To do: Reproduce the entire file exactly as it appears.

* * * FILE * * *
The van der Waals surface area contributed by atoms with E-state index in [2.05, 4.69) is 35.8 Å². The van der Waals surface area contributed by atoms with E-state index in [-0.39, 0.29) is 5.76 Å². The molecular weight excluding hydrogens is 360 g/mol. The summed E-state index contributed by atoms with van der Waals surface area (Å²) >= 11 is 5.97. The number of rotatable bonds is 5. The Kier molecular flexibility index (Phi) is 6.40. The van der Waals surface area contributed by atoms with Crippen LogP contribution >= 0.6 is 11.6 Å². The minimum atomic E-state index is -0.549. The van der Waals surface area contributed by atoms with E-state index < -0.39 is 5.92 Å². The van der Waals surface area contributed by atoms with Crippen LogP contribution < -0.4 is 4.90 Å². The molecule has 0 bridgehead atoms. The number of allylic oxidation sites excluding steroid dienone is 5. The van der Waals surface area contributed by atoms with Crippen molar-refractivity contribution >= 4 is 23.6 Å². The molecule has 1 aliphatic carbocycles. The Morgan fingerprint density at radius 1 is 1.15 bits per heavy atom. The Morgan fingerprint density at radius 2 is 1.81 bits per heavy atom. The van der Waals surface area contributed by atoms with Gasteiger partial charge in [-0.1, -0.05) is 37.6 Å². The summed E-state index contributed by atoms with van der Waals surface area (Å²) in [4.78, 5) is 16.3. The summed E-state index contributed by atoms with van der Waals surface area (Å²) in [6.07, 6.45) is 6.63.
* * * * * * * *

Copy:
The van der Waals surface area contributed by atoms with E-state index in [2.05, 4.69) is 35.8 Å². The van der Waals surface area contributed by atoms with E-state index in [-0.39, 0.29) is 5.76 Å². The molecular weight excluding hydrogens is 360 g/mol. The summed E-state index contributed by atoms with van der Waals surface area (Å²) >= 11 is 5.97. The number of rotatable bonds is 5. The Kier molecular flexibility index (Phi) is 6.40. The van der Waals surface area contributed by atoms with Crippen LogP contribution >= 0.6 is 11.6 Å². The minimum atomic E-state index is -0.549. The van der Waals surface area contributed by atoms with E-state index < -0.39 is 5.92 Å². The van der Waals surface area contributed by atoms with Crippen LogP contribution < -0.4 is 4.90 Å². The molecule has 0 bridgehead atoms. The number of allylic oxidation sites excluding steroid dienone is 5. The van der Waals surface area contributed by atoms with Crippen molar-refractivity contribution >= 4 is 23.6 Å². The molecule has 1 aliphatic carbocycles. The Morgan fingerprint density at radius 1 is 1.15 bits per heavy atom. The Morgan fingerprint density at radius 2 is 1.81 bits per heavy atom. The van der Waals surface area contributed by atoms with Gasteiger partial charge in [-0.1, -0.05) is 37.6 Å². The summed E-state index contributed by atoms with van der Waals surface area (Å²) in [4.78, 5) is 16.3. The summed E-state index contributed by atoms with van der Waals surface area (Å²) in [6.07, 6.45) is 6.63.